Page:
Professor Shaar explained that Wonderwerk is different from other ancient sites where tool shards have been found because it is a cave and not in the open air, where sample origins are harder to pinpoint and contamination is possible.
Studying the cave, the researchers were able to pinpoint the time over one million years ago when a shift from Oldowan tools to the earliest handaxes could be observed. Investigating deeper in the cave, the scientists also established that a purposeful use of fire could be dated to one million years back.
This is significant because examples of early fire use usually come from sites in the open air, where there is the possibility that they resulted from wildfires. The remnants of ancient fires in a cave — including burned bones, ash, and tools — contain clear clues as to their purpose.
To precisely date their discovery, the researchers relied on paleomagnetism and burial dating to measure magnetic signals from the remains hidden within a sedimentary rock layer that was 2.5 meters thick. Prehistoric clay particles that settled on the cave floor exhibit magnetization and can show the direction of the ancient earth's magnetic field. Knowing the dates of magnetic field reversals allowed the scientists to narrow down the date range of the cave layers.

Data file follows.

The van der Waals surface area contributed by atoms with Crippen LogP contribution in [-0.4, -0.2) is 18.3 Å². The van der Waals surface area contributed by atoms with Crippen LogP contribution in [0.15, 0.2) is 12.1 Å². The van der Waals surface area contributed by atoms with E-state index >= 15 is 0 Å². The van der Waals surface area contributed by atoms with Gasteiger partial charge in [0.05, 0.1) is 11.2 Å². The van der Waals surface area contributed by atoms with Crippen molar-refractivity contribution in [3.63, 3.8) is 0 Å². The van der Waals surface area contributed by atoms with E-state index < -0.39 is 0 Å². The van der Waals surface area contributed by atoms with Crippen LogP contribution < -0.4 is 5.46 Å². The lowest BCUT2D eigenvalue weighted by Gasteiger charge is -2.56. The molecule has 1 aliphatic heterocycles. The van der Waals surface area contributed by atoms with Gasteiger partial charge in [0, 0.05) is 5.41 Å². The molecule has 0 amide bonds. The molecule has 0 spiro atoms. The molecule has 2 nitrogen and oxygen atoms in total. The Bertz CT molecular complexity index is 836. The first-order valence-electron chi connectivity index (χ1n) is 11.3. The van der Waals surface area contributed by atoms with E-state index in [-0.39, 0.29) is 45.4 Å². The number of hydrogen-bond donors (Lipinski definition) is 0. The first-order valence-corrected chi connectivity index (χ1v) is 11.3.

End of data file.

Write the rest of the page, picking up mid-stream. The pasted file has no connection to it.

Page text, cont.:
The Kalahari desert Wonderwerk CaveCredit: Michael Chazan / Hebrew University of Jerusalem
Professor Ari Matmon of Hebrew University used another dating method to solidify their conclusions, focusing on isotopes within quartz particles in the sand that "have a built-in geological clock that starts ticking when they enter a cave." He elaborated that in their lab, the scientists were "able to measure the concentrations of specific isotopes in those particles and deduce how much time had passed since those grains of sand entered the cave."